When Seattle-bred jazz singer Ernestine Anderson died last Friday, March 10th, at age 87, a few subtle cues indicated she was no longer a nationwide sensation—if indeed she ever had been.
Wikipedia took several hours updating her status to deceased, a sad but sure sign that someone’s slipped pretty low on Yankee radar. National media also went slow on the draw. Last year, when High Note Records issued what turned out to be her final album, Ernestine Anderson Swings The Penthouse—a previously unissued live tape from 1962—only one critic out of 483 in the Village Voice’s prestigious Pazz & Jop poll, cast a ballot for it as one of 2015’s finest albums.
On top of which, alas, she appeared to be forgotten in the city where she attended Garfield High School with, and performed with a young Quincy Jones before singing for Johnny Otis and Lionel Hampton, before getting pegged by Time magazine in 1958 at “perhaps the best-kept jazz secret in the land,” and opening her own club, Ernestine’s.
Maybe too well-kept a secret in the end. The following is an attempt to reveal Anderson's legacy a little more fully.
To do so will require the incomparable help of two old, wise men who knew her well.
Jim Wilke, who recorded Anderson in 1962 at Seattle’s Penthouse jazz club, praises Anderson's “tremendous swing and sense of time, and her warm, personal way of delivering a ballad like telling a story. But she could get down and wail the blues, too.
“I first heard her on record,” elaborates Wilke, today a host on KPLU’s Jazz Northwest program, “in the ‘50s as a student working at WSUI. Her album Hot Cargo was just issued. I first heard her in person, singing around Seattle and at Red Kelly's Tumwater Conservatory in the '60s and early '70s. I was impressed from the start. She always had her own style, not Ella, not Sarah ... Ernestine!”
“Musically, she was simply a top-tier performer,” adds Jeff Hanley, Wilke’s former engineer on Jazz After Hours, currently host of that same show for Public Radio International. “Very charismatic and charming on stage. I remember that from the audience she always looked like she had a great rapport with her band and worked well with them. The result of that was always a crowd-pleasing performance.”
Wilke taped Anderson during three 1962 Penthouse sessions for KING FM. The station, he explains, “had a direct broadcast line from the Penthouse to the studio. It was a high fidelity line and we broadcast live & direct from the club every Thursday night. A reference tape or aircheck was made in the studio while the live broadcast was on the air. Ernestine played there the year of the World's Fair and the first year the club was open.”
“The Penthouse was a jazz club at First and Cherry.” Wilke explains. “Charlie Puzzo operated it from 1962-1968. All the major jazz stars of the ‘60s played there, Miles, Dizzy, Modern Jazz Quartet, Art Blakey, Horace Silver, Stan Getz, etc. They usually played ten days, opening on a Thursday, with Sundays off. It was a long narrow room, typical Pioneer Square space. Brick walls, low ceiling, carpeted, cocktail tables, beer & wine only, no food. Band stand was half way down one of the long walls, bar was at the back.”
John Coltrane helmed probably the best-known recording from the Penthouse: Live in Seattle, a late-phase set recorded in 1965 but not released until 1971, after the saxophonist’s death. Anderson, never an avant-gardist, distinguished herself by performing standards with warmth, vulnerability, subtlety, richness.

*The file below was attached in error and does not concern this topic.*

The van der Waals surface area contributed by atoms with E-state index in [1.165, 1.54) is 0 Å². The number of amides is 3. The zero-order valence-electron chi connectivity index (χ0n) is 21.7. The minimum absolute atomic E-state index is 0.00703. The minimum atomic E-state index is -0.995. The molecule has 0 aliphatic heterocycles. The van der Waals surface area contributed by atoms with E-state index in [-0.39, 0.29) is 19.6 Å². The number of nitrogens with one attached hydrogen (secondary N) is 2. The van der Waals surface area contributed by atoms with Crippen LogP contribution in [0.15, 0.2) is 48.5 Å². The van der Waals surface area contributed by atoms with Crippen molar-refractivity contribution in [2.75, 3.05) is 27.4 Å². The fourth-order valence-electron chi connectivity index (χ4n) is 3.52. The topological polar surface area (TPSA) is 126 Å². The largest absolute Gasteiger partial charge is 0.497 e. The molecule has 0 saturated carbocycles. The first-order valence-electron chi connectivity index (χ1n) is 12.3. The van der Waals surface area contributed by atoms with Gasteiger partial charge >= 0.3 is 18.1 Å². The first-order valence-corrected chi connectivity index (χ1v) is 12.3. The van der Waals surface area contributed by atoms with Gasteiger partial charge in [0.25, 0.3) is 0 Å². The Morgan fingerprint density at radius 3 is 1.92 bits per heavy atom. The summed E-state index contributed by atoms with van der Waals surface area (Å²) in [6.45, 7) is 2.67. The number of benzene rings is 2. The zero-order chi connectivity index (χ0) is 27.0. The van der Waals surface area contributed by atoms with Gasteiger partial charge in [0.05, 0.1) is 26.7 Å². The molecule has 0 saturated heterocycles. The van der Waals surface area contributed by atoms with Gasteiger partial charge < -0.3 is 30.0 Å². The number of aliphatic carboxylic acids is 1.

“I think the performances stand up well today,” Wilke says, “and are a good representation of the way she sounded at the time, an early peak in her career. Her voice was lighter then and sassy and swinging, a nice surprise to those who are only familiar with the darker voice on the records she made in her later career. She was backed by a trio of well-known Seattle players, Dick Palombi, piano, Chuck Metcalf, bass and Bill Richardson on drums.”
Both men remember the singer’s graciousness offstage as well. “I really enjoyed the interviews I did with her,” recalls Hanley. “There were several in the late ‘70s and early ‘80s. She had so many great stories to tell and she was very gracious to a young radio DJ. I believe I still have a couple of tapes.”
I never knew Ms. Anderson. Never saw one of her shows. I remember from her records, and especially from a TV special she did in the ‘80s, recalling Seattle shows and the city scene with her old friend Quincy Jones, and Ray Charles, who lived here for several years. She felt like a little girl, she recalled, in over her head singing in bars and nightclubs, but “trying to pretend, that [I] was all grown up.”
She kept a strong bond with her twin sister Josephine, or “Pheeny,” who suffered brain damage at birth, and struggled to walk, talk, and process logic. Pheeny never went to school, but she lived with family and/or a live-in attendant most of her life. Ernestine Anderson traveled the world, and she regretted, later, not spending more time with her children, Pheeny, and family.
But she always checked in. Everyone felt love.
I hadn’t spun Ernestine Anderson Swings The Penthouse since around the time of its release. But I put the disc on again, a few nights ago. The singer, 34 that year, sang slowly, and a little sadly, about how young she felt. She sang that she’d feel that way even when she was old and gray. “Songs to be sung,” she sang, “Bells to be rung”—and one of her sidemen rang a bell on the last go-round of that line.
She sang how all the rapture that thrilled her heart was an empty smoke ring, now. Other singers cook “Gone With the Wind” up into an epic, but Ernestine Anderson had no lust for epics. Just a sad something. Like a leaf that has blown away.